2. NUTRITIONAL SUPPLEMENTATION AND INJURY 2.1. Carbohydrates Carbohydrate metabolism is one of the most energy contributing biochemical pathways. Although the exchanging of carbohydrates and lipids for fuel utilization plays a role in endurance exercise, regulating the consumption of these two substrates can be a determinant in exhaustion and fatigue times. Glycogen, liver and skeletal muscle glycogen is an obligatory substrate for sprinting, jumping, lifting and other high power outputs demands. Skeletal muscle glycogen becomes a limiting factor in strenuous exercise due to its limited storage amounts and rapid utilization. Fatigue occurs when glycogen levels are significantly depleted in active muscles. Strenuous exercise may also exhaust liver glycogen, leading to a low blood glucose concentration and impaired endurance performance. Therefore, an effective way to improve endurance while prolonging the effects of fatigue is to increase glycogen stores in liver and glycogen muscle prior to initiating prolonged exercises, such as a marathon and/or long distance swimming. This may be achieved by ingesting carbohydrates, preferably monosaccharides or oligosaccharides, due to their rapid absorption and transport to peripheral tissues, either before or during exercise. For instance, it has been reported that glycogen stores can be increased by eating a lowcarbohydrate diet for 3 to 6 days prior to competition. It was reported that following by a high-carbohydrate diet during the final 3 days results in the storage of 1.5 times more glycogen than normal (Evans, 1985).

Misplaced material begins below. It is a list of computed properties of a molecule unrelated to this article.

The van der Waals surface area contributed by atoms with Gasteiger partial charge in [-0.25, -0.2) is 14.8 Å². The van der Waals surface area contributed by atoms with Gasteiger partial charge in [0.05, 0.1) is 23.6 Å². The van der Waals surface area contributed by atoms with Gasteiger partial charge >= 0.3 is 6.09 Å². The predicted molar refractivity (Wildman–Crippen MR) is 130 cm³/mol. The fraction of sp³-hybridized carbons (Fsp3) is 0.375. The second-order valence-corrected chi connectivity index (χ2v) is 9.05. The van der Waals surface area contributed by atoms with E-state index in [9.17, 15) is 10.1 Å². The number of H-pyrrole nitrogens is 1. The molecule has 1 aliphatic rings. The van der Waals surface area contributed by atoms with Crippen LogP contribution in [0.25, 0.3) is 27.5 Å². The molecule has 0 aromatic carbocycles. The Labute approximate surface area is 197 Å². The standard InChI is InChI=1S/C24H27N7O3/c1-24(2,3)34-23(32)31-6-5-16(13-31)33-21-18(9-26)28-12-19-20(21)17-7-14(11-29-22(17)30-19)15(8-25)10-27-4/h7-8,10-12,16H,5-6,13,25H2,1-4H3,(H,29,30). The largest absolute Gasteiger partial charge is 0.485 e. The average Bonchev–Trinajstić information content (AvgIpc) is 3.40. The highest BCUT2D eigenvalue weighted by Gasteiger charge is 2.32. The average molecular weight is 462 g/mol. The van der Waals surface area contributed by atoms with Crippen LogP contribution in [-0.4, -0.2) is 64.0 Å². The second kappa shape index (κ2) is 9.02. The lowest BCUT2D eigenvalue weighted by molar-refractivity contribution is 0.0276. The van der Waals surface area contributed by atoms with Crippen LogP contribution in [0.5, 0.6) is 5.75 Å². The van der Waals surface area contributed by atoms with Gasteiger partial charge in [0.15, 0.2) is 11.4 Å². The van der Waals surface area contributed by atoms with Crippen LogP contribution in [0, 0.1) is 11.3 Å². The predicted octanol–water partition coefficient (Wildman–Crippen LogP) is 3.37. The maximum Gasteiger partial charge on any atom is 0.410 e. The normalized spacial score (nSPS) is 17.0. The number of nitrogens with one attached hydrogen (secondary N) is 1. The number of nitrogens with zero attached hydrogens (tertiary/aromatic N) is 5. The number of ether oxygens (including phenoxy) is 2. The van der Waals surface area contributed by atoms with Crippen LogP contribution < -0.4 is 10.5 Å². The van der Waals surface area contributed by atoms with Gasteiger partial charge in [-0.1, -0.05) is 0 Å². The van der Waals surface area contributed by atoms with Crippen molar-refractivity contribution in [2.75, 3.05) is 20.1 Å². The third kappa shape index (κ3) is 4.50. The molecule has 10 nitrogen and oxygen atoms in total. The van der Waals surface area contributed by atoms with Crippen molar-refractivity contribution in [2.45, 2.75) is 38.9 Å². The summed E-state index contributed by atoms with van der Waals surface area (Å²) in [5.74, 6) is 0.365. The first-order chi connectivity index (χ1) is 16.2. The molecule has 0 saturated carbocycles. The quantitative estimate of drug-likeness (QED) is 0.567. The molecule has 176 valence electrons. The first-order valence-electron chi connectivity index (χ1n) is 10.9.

2.2. Protein L-carnitine in the form of a nutritional supplement is believed to have potentially positive effects on muscle injury. The lysine-derivative is synthesized in the body and is obtained from red meat. Its primary role is to transfer fatty acids across the mitochondria matrix for beta-oxidation of fatty acid. It also plays a role in synthesis of adenosine triphosphate (ATP). Volek et al. (2002) conducted a study on trained males who were supplemented with 2 grams of L-carnitine or a placebo prior and during a 4 day long training session. Muscle-damage markers were measured to evaluate the effects of L-carnitine. Results showed that the L-carnitine subjects experienced less DOMS, lower blood CK concentrations and less muscle damage according to MRI imaging.



2.3. Carbohydrates and Protein With an estimated 80,000 Anterior Cruciate Ligament (ACL) tears in the United State and 56,000 of them occurring during sport, athletes are prone and unfortunately expected to experience just an injury. ACL damage is the major and prominent injury in most contact sports, such as football, basketball and ice hockey. Foremost, a rehabilitation specialist’s top priority is to restore muscle mass, strength, and flexibility, along with a full range of motion. In conjunction with physical therapeutic interventions, oral supplementations have been recognized as rehabilitation sessions. Muscle mass and strength is enhanced by increasing the protein synthesis to breakdown ratio in muscle. This is accomplished through resistance training, protein intake, as well as carbohydrate intake. If no nutrients are endogenously ingested, then the net protein balance will remain negative. A positive net balance is required for significant protein syntheses. Holm et al. (2005) conducted a twelve-week rehabilitation session on patients with ACL injuries who had experienced quadriceps and hamstring atrophy and weakening. The patients were supplemented with a mixture of protein and carbohydrate immediately after rehab sessions. Results conclude that there where greater hypertrophic responses in the distal region of the quadriceps muscle. This site of the large muscle is associated with kneejoint stability and maximal function.